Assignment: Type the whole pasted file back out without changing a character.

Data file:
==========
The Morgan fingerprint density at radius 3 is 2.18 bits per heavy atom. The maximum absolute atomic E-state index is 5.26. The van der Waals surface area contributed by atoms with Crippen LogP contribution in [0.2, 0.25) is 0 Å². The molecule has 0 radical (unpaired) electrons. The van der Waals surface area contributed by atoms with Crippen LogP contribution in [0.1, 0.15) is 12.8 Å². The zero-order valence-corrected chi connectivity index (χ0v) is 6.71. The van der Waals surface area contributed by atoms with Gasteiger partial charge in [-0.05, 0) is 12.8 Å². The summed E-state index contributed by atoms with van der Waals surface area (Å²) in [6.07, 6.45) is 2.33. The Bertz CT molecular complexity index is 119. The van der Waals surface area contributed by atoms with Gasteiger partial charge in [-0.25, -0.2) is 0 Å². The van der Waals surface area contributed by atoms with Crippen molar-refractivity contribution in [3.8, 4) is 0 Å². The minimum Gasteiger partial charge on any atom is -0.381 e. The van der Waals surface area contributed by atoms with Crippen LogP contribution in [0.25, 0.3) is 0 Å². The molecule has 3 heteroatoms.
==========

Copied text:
The Morgan fingerprint density at radius 3 is 2.18 bits per heavy atom. The maximum absolute atomic E-state index is 5.26. The van der Waals surface area contributed by atoms with Crippen LogP contribution in [0.2, 0.25) is 0 Å². The molecule has 0 radical (unpaired) electrons. The van der Waals surface area contributed by atoms with Crippen LogP contribution in [0.1, 0.15) is 12.8 Å². The zero-order valence-corrected chi connectivity index (χ0v) is 6.71. The van der Waals surface area contributed by atoms with Gasteiger partial charge in [-0.05, 0) is 12.8 Å². The summed E-state index contributed by atoms with van der Waals surface area (Å²) in [6.07, 6.45) is 2.33. The Bertz CT molecular complexity index is 119. The van der Waals surface area contributed by atoms with Gasteiger partial charge in [-0.25, -0.2) is 0 Å². The van der Waals surface area contributed by atoms with Crippen molar-refractivity contribution in [3.8, 4) is 0 Å². The minimum Gasteiger partial charge on any atom is -0.381 e. The van der Waals surface area contributed by atoms with Crippen LogP contribution in [0.25, 0.3) is 0 Å². The molecule has 3 heteroatoms.